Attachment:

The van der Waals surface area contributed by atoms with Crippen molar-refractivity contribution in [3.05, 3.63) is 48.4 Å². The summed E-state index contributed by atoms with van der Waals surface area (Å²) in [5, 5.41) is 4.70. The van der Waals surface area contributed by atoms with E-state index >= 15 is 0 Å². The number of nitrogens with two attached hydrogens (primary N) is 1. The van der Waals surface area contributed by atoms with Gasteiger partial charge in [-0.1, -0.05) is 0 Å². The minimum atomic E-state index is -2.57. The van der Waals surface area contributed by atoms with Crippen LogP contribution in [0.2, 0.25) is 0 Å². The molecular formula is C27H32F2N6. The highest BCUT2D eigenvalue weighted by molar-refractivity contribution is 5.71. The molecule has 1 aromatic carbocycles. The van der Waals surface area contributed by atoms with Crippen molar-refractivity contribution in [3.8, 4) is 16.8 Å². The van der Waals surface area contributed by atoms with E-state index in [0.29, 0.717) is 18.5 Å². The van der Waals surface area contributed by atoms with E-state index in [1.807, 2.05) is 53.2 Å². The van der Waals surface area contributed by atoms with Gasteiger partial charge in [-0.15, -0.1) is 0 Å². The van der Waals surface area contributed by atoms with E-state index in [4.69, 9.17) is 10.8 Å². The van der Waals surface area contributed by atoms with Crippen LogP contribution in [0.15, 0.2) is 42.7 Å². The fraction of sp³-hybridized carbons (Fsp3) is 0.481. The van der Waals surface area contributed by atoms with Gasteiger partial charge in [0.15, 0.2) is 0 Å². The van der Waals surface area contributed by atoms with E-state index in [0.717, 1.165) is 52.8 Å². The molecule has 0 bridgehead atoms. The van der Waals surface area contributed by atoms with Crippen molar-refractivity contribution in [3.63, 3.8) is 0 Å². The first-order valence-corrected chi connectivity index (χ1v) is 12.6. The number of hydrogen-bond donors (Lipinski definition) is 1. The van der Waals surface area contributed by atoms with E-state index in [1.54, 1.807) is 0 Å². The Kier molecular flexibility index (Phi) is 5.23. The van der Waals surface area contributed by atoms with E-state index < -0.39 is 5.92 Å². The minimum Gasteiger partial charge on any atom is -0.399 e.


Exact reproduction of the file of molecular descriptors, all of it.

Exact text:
The van der Waals surface area contributed by atoms with Crippen molar-refractivity contribution in [3.05, 3.63) is 48.4 Å². The summed E-state index contributed by atoms with van der Waals surface area (Å²) in [5, 5.41) is 4.70. The van der Waals surface area contributed by atoms with E-state index >= 15 is 0 Å². The number of nitrogens with two attached hydrogens (primary N) is 1. The van der Waals surface area contributed by atoms with Gasteiger partial charge in [-0.1, -0.05) is 0 Å². The minimum atomic E-state index is -2.57. The van der Waals surface area contributed by atoms with Crippen LogP contribution in [0.2, 0.25) is 0 Å². The molecular formula is C27H32F2N6. The highest BCUT2D eigenvalue weighted by molar-refractivity contribution is 5.71. The molecule has 1 aromatic carbocycles. The van der Waals surface area contributed by atoms with Crippen molar-refractivity contribution in [3.8, 4) is 16.8 Å². The van der Waals surface area contributed by atoms with E-state index in [0.29, 0.717) is 18.5 Å². The van der Waals surface area contributed by atoms with E-state index in [1.807, 2.05) is 53.2 Å². The van der Waals surface area contributed by atoms with Gasteiger partial charge in [-0.15, -0.1) is 0 Å². The van der Waals surface area contributed by atoms with E-state index in [4.69, 9.17) is 10.8 Å². The van der Waals surface area contributed by atoms with Crippen LogP contribution in [0.15, 0.2) is 42.7 Å². The fraction of sp³-hybridized carbons (Fsp3) is 0.481. The van der Waals surface area contributed by atoms with Gasteiger partial charge in [0.15, 0.2) is 0 Å². The van der Waals surface area contributed by atoms with E-state index in [0.717, 1.165) is 52.8 Å². The molecule has 0 bridgehead atoms. The van der Waals surface area contributed by atoms with Crippen molar-refractivity contribution in [3.63, 3.8) is 0 Å². The first-order valence-corrected chi connectivity index (χ1v) is 12.6. The number of hydrogen-bond donors (Lipinski definition) is 1. The van der Waals surface area contributed by atoms with E-state index in [1.54, 1.807) is 0 Å². The Kier molecular flexibility index (Phi) is 5.23. The van der Waals surface area contributed by atoms with E-state index < -0.39 is 5.92 Å². The minimum Gasteiger partial charge on any atom is -0.399 e.